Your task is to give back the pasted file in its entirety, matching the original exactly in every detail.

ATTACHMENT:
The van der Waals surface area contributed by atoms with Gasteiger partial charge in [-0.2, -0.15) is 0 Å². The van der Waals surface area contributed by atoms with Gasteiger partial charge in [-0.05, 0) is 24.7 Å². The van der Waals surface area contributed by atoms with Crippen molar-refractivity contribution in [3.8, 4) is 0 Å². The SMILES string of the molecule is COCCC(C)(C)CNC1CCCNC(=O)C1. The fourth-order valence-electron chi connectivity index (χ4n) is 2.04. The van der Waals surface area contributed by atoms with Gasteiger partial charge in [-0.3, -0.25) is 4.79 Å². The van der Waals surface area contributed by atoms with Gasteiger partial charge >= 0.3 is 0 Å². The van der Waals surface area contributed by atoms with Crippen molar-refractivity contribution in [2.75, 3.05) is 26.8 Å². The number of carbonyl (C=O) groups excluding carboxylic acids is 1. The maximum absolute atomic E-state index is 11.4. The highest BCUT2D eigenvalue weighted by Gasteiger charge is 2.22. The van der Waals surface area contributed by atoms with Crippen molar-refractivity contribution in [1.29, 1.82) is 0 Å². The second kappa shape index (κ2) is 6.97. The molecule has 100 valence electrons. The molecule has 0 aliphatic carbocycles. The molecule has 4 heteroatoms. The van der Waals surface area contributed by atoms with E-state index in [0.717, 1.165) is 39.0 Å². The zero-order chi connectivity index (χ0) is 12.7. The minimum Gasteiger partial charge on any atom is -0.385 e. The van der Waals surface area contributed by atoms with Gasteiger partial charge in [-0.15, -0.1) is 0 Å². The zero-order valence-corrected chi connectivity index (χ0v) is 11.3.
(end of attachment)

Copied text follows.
The van der Waals surface area contributed by atoms with Gasteiger partial charge in [-0.2, -0.15) is 0 Å². The van der Waals surface area contributed by atoms with Gasteiger partial charge in [-0.05, 0) is 24.7 Å². The van der Waals surface area contributed by atoms with Crippen molar-refractivity contribution in [3.8, 4) is 0 Å². The SMILES string of the molecule is COCCC(C)(C)CNC1CCCNC(=O)C1. The fourth-order valence-electron chi connectivity index (χ4n) is 2.04. The van der Waals surface area contributed by atoms with Gasteiger partial charge in [-0.3, -0.25) is 4.79 Å². The van der Waals surface area contributed by atoms with Gasteiger partial charge >= 0.3 is 0 Å². The van der Waals surface area contributed by atoms with Crippen molar-refractivity contribution in [2.75, 3.05) is 26.8 Å². The number of carbonyl (C=O) groups excluding carboxylic acids is 1. The maximum absolute atomic E-state index is 11.4. The highest BCUT2D eigenvalue weighted by Gasteiger charge is 2.22. The van der Waals surface area contributed by atoms with Crippen molar-refractivity contribution in [1.29, 1.82) is 0 Å². The second kappa shape index (κ2) is 6.97. The molecule has 100 valence electrons. The molecule has 0 aliphatic carbocycles. The molecule has 4 heteroatoms. The van der Waals surface area contributed by atoms with E-state index in [0.717, 1.165) is 39.0 Å². The zero-order chi connectivity index (χ0) is 12.7. The minimum Gasteiger partial charge on any atom is -0.385 e. The van der Waals surface area contributed by atoms with Gasteiger partial charge in [-0.15, -0.1) is 0 Å². The zero-order valence-corrected chi connectivity index (χ0v) is 11.3.